Ferrari ends production of GTC4 Lusso grand tourer

Ferrari has ceased production of its GTC4 Lusso four-wheel-drive grand tourer, with the company’s upcoming SUV due to serve as its indirect replacement.

In a statement released confirming the news, Ferrari said: “In accordance with its five-year model strategy announced in 2017 and the company’s standard model life cycle, Ferrari has phased out production of the GTC4 Lusso and GTC4 Lusso T.”

Introduced as a replacement for the FF in 2016, the GTC4 Lusso was positioned as Ferrari’s most practical model, with four seats and a usable boot, and intended to appeal to younger buyers.

It maintained the FF’s 6.2-litre V12 engine, but with power raised to 507kW, and four-wheel drive. The GTC4 Lusso was also among the first Ferraris to gain rear-wheel steering.

In 2018, Ferrari introduced a cheaper, entry-level version called the GTC4 Lusso T. This used a modified version of the 3.8-litre V8 engine found in the California T and introduced rear-wheel drive to the GTC4 Lusso range for the first time.

Since its introduction, the GTC4 Lusso has attracted a strong following. Ferrari has sold an average of 374 per year. However, its Maranello production line is being shut down as the marque turns its attention towards its first SUV, imagined above, which is due in 2022.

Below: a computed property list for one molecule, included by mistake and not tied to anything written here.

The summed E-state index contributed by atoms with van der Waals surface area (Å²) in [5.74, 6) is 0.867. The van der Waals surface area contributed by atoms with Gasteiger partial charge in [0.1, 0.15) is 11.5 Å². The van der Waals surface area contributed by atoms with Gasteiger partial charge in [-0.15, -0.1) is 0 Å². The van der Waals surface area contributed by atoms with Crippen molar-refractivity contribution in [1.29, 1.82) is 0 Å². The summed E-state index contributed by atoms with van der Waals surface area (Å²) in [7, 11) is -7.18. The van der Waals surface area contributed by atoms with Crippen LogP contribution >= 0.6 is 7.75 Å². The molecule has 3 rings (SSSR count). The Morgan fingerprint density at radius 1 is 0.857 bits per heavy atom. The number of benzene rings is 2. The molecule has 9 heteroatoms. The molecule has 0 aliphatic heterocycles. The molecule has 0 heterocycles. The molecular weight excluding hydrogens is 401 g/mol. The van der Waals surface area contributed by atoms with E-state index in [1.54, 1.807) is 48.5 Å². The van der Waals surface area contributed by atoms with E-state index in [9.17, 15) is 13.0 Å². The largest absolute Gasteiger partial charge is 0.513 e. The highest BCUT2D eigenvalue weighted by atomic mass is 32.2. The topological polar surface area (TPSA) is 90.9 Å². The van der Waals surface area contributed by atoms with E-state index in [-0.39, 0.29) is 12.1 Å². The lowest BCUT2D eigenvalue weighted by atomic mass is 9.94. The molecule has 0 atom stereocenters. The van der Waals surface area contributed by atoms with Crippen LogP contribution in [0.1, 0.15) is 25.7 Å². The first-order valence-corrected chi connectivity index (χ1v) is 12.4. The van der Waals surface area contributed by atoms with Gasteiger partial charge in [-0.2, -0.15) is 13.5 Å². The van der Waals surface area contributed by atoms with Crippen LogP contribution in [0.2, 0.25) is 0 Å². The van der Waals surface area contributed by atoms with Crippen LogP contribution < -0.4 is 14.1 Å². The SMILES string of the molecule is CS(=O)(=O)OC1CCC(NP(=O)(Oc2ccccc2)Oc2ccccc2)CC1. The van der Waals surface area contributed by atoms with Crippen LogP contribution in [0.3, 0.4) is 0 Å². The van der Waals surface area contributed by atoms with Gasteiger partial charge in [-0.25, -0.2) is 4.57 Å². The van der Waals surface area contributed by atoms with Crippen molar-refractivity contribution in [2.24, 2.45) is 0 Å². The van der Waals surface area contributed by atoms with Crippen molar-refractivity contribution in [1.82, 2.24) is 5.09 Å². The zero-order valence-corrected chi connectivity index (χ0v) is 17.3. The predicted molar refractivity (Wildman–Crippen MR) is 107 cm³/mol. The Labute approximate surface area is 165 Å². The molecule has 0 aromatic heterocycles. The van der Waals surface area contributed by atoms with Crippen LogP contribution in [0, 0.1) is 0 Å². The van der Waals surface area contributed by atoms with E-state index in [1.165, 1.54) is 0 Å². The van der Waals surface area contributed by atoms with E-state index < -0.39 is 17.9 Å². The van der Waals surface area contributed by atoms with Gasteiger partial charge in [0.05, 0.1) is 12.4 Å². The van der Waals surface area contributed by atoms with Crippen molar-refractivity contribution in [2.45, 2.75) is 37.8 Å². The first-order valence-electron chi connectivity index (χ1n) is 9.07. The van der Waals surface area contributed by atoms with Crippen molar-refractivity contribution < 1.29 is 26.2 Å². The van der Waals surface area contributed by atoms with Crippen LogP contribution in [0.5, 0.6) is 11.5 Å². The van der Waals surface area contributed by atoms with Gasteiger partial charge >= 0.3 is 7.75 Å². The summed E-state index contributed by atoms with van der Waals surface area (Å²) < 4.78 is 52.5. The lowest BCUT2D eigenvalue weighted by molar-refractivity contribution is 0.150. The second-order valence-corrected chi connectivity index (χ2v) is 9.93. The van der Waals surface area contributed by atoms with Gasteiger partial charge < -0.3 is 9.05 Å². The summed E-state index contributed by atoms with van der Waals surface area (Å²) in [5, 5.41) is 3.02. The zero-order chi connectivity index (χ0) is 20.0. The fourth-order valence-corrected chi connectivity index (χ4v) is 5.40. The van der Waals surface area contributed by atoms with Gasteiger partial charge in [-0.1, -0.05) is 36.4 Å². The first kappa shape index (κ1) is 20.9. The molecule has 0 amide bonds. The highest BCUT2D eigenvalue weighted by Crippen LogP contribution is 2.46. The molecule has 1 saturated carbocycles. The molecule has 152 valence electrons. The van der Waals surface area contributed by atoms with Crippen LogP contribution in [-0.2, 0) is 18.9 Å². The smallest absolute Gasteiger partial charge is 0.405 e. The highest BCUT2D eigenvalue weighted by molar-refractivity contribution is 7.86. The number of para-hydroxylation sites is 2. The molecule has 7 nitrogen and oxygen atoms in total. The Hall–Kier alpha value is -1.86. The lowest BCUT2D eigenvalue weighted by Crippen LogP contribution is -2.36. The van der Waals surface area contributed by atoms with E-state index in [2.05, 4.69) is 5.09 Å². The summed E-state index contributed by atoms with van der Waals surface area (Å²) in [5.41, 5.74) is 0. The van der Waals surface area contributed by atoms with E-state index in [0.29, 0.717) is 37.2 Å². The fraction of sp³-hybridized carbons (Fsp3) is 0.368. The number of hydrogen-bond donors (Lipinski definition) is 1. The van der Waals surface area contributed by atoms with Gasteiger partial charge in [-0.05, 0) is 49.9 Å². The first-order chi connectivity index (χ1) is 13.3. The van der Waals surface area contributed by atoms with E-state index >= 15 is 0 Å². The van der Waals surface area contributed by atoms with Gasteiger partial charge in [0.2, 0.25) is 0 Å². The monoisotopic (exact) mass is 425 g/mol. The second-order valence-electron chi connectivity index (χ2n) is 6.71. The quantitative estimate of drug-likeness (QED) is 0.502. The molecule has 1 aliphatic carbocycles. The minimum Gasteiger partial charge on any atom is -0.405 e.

Dubbed the Purosangue, which translates as ‘thoroughbred’, the SUV will have four seats and a length of around five metres. It’s also known that it will employ Ferrari’s scalable front-mid-engined architecture, one of two highly flexible structures that will underpin the firm’s future model range.

While no powertrains have been confirmed, expect Ferrari to produce both a V12 and V6 plug-in hybrid version of the Purosangue as it seeks to lower its CO2 emissions in line with new EU regulations arriving in 2021.

Partly to this end, the marque recently introduced its first series-production plug-in hybrid: the SF90 Stradale. Its launch was delayed by several months due to production delays caused by the coronavirus pandemic. First deliveries, originally scheduled for the first half of 2020, have now pushed back to later this year.

Will Trinkwon

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